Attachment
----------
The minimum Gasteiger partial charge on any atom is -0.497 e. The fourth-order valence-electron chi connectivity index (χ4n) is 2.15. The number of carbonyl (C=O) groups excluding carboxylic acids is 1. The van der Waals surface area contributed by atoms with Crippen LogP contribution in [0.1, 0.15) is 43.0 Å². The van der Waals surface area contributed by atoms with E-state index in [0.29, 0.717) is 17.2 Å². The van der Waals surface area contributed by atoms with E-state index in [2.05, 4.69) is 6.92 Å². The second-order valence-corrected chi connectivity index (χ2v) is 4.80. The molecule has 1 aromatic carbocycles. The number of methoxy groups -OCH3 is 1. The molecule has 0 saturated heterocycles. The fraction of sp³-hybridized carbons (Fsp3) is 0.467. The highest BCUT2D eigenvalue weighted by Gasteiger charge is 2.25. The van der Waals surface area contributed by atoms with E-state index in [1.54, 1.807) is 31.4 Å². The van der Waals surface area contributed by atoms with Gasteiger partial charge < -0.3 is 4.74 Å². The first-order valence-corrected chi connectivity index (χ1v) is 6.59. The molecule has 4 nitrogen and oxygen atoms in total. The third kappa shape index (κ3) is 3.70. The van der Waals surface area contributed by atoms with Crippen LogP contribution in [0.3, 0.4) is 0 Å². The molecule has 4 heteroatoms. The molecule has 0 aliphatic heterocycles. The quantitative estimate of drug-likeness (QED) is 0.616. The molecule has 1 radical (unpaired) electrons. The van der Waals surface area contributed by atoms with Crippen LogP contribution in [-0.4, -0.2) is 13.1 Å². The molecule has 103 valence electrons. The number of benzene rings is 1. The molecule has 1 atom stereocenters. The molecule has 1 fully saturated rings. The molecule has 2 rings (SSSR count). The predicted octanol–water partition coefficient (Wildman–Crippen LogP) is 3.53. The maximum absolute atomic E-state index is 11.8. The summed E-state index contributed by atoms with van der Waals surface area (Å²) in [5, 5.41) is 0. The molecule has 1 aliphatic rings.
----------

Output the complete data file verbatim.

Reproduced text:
The minimum Gasteiger partial charge on any atom is -0.497 e. The fourth-order valence-electron chi connectivity index (χ4n) is 2.15. The number of carbonyl (C=O) groups excluding carboxylic acids is 1. The van der Waals surface area contributed by atoms with Crippen LogP contribution in [0.1, 0.15) is 43.0 Å². The van der Waals surface area contributed by atoms with E-state index in [0.29, 0.717) is 17.2 Å². The van der Waals surface area contributed by atoms with E-state index in [2.05, 4.69) is 6.92 Å². The second-order valence-corrected chi connectivity index (χ2v) is 4.80. The molecule has 1 aromatic carbocycles. The number of methoxy groups -OCH3 is 1. The molecule has 0 saturated heterocycles. The fraction of sp³-hybridized carbons (Fsp3) is 0.467. The highest BCUT2D eigenvalue weighted by Gasteiger charge is 2.25. The van der Waals surface area contributed by atoms with E-state index in [1.54, 1.807) is 31.4 Å². The van der Waals surface area contributed by atoms with Gasteiger partial charge < -0.3 is 4.74 Å². The first-order valence-corrected chi connectivity index (χ1v) is 6.59. The molecule has 4 nitrogen and oxygen atoms in total. The third kappa shape index (κ3) is 3.70. The van der Waals surface area contributed by atoms with Crippen LogP contribution in [0.3, 0.4) is 0 Å². The molecule has 4 heteroatoms. The molecule has 0 aliphatic heterocycles. The quantitative estimate of drug-likeness (QED) is 0.616. The molecule has 1 radical (unpaired) electrons. The van der Waals surface area contributed by atoms with Crippen LogP contribution in [-0.4, -0.2) is 13.1 Å². The molecule has 103 valence electrons. The number of benzene rings is 1. The molecule has 1 atom stereocenters. The molecule has 1 fully saturated rings. The molecule has 2 rings (SSSR count). The predicted octanol–water partition coefficient (Wildman–Crippen LogP) is 3.53. The maximum absolute atomic E-state index is 11.8. The summed E-state index contributed by atoms with van der Waals surface area (Å²) in [5, 5.41) is 0. The molecule has 1 aliphatic rings.